Bitcoin rose, fell, and bounced back on the promise of practical use. Its world-liberating technology, initially a plaything for nerds, proved its mettle with viability for business, especially for international transfers. The rocket that took cryptocurrency’s favorite coin #ToTheMoon was engineered by the hundreds, if not thousands, of entrepreneurs willing to leverage its amazing tech for the good of humankind.

Now, something interesting is going on, virtually unnoticed: businesses are flipping. The great “Flippening,” or market share filtering from Bitcoin to Ethereum and other top coins, has received a certain deal of publicity. The more important trend, however, that of a “Business Flippening” over to Dash, is coming along much more stealthily.

High fees and slow transaction times take their toll on business

The scaling debate has become all too familiar, divisive, and unproductive. However, in the midst of the disagreements, mudslinging, and useless partisan banter, some universal grains of truth drop through, highlighted by those who feel the effects of the scaling impasse firsthand, foremost of which has been early Bitcoin investor Roger Ver:

While this mantra is very familiar to Ver and the Bitcoin Unlimited side of the equation, the universal truth it leverages has rippled throughout the whole Bitcoin business community. BitPay CEO Stephen Pair noted how his company’s costs have gone through the roof because of transaction fees:

Coinbase has similarly experienced issues, and as a result can no longer afford to pay transaction fees for customers:

Vinny Lingham, co-founder of Bitcoin gift card service Gyft, also noted the inherent adoption barrier that high fees pose:

It’s becoming increasingly clear that businesses, always those to avoid confrontation in order to maximize their customer base, are being pushed to the breaking point. What should logically follow is a search for a viable alternative in order to remain profitable.

Dash quietly gains ground with beleaguered businesses

That’s where Dash comes in. While Bitcoin’s decreasing viability as a digital money for businesses became increasingly apparent, some entrepreneurs and investors have begun to take notice and search for viable alternatives. In a now-famous tweet, Ver detailed a Dash transaction of his, and how it functioned similarly to yesterday’s Bitcoin upon which his investments were built:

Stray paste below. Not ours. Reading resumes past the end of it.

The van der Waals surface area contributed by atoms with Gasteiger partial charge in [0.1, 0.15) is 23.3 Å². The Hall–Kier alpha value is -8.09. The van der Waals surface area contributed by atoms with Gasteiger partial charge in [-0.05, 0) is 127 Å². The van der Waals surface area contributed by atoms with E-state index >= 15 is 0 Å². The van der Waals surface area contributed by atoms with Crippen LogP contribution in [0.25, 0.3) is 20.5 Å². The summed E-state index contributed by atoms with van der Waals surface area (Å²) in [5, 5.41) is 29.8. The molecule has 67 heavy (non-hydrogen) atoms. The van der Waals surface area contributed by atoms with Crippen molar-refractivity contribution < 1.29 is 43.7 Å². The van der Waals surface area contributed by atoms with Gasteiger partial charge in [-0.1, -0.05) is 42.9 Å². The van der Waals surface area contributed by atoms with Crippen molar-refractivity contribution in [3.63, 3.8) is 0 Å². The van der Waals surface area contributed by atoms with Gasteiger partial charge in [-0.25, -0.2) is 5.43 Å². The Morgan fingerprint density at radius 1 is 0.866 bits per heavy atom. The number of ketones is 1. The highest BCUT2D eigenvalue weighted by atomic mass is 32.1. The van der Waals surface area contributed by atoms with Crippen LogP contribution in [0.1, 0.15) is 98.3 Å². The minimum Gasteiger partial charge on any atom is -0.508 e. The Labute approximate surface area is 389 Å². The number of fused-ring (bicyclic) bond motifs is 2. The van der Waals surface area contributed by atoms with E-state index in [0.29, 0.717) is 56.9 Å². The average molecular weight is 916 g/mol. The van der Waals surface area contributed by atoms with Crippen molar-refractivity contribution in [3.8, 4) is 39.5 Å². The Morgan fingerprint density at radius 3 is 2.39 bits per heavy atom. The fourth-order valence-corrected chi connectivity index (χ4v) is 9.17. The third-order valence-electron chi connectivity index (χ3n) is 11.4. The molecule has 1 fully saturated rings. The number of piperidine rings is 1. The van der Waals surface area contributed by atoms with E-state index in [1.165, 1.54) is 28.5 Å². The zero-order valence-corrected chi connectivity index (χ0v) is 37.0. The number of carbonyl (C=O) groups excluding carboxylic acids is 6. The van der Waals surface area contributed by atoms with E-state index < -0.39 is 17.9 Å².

The viability of Dash as a Bitcoin alternative has since not gone unnoticed. Last year, there were only two brand-new debit cards that accepted Dash directly, ShakePay and SpectroCoin. Now there’s Uquid, TenX, soon to be one by Charlie Shrem, and surely a couple others I’ve forgotten. Before, cryptocurrency users seeking to save 15% on Amazon purchases had to go through Bitcoin’s slow and expensive transactions on, even if they used Dash through ShapeShift. Now, BitCart allows those same users to skip the fees and buy Amazon gift cards direct for Dash, saving 20%. Users seeking a seamless way of buying crypto for cash formerly had to trust in-person parties that a Bitcoin transaction would go through, or otherwise go through a long and expensive escrow process. Wall of Coins now supports Dash with InstantSend, meaning such transactions can now potentially take minutes (and this experience has even gotten its CEO to switch to Dash for his personal finances). One by one, then bunch by bunch, businesses are quietly flipping to Dash.

The “Business Flippening” will seem to come out of nowhere

This “Business Flippening” for Dash will continue to happen quietly, unnoticed by the general crypto mainstream, but no secret to the Dash community. Then, all of a sudden, the collective consciousness (and market) will wake up to Dash’s stealth takeover, and nothing will be the same again. The Bitcoin world will probably feel blindsided, but to anyone paying attention, including anyone who has read this article, it won’t come as anywhere near a surprise.

The Soviet Union continued on triumphantly for years, seemingly stronger than ever, while behind the scenes its unsustainable model was coming apart. When the Berlin Wall at last fell, insiders had seen this coming far off, while to the rest of the world it appeared as if the USSR collapsed for absolutely no reason. The same will be the case with cryptocurrency-leveraging businesses, formerly reliant on a tech that has now moved on to other purposes, quietly switch to one that will serve their purposes, and the cryptosphere at large suddenly wakes up to the realization that no one buys stuff with Bitcoin anymore.